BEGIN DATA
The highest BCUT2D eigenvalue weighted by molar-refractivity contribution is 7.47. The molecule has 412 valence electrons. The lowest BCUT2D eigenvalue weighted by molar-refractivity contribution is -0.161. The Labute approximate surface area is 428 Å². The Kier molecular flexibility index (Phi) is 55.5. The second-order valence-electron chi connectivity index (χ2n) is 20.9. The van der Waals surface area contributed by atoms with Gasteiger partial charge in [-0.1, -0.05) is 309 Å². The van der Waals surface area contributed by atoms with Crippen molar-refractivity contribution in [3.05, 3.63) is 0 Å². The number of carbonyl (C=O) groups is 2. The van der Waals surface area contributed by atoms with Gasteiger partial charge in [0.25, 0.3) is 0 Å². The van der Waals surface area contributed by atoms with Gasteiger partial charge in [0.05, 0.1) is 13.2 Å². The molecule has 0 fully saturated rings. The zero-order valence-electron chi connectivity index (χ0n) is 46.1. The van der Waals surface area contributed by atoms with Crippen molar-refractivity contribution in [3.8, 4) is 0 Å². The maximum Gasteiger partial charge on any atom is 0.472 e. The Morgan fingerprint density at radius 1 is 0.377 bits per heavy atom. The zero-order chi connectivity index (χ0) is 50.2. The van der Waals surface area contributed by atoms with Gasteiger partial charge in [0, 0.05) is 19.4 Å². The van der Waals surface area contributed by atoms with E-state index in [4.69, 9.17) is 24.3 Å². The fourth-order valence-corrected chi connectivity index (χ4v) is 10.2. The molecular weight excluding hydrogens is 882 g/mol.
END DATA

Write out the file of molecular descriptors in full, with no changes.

The highest BCUT2D eigenvalue weighted by molar-refractivity contribution is 7.47. The molecule has 412 valence electrons. The lowest BCUT2D eigenvalue weighted by molar-refractivity contribution is -0.161. The Labute approximate surface area is 428 Å². The Kier molecular flexibility index (Phi) is 55.5. The second-order valence-electron chi connectivity index (χ2n) is 20.9. The van der Waals surface area contributed by atoms with Gasteiger partial charge in [-0.1, -0.05) is 309 Å². The van der Waals surface area contributed by atoms with Crippen molar-refractivity contribution in [3.05, 3.63) is 0 Å². The number of carbonyl (C=O) groups is 2. The van der Waals surface area contributed by atoms with Gasteiger partial charge in [0.25, 0.3) is 0 Å². The van der Waals surface area contributed by atoms with Gasteiger partial charge in [0.05, 0.1) is 13.2 Å². The molecule has 0 fully saturated rings. The zero-order valence-electron chi connectivity index (χ0n) is 46.1. The van der Waals surface area contributed by atoms with Crippen molar-refractivity contribution in [3.8, 4) is 0 Å². The maximum Gasteiger partial charge on any atom is 0.472 e. The Morgan fingerprint density at radius 1 is 0.377 bits per heavy atom. The zero-order chi connectivity index (χ0) is 50.2. The van der Waals surface area contributed by atoms with Gasteiger partial charge in [0, 0.05) is 19.4 Å². The van der Waals surface area contributed by atoms with E-state index in [4.69, 9.17) is 24.3 Å². The fourth-order valence-corrected chi connectivity index (χ4v) is 10.2. The molecular weight excluding hydrogens is 882 g/mol.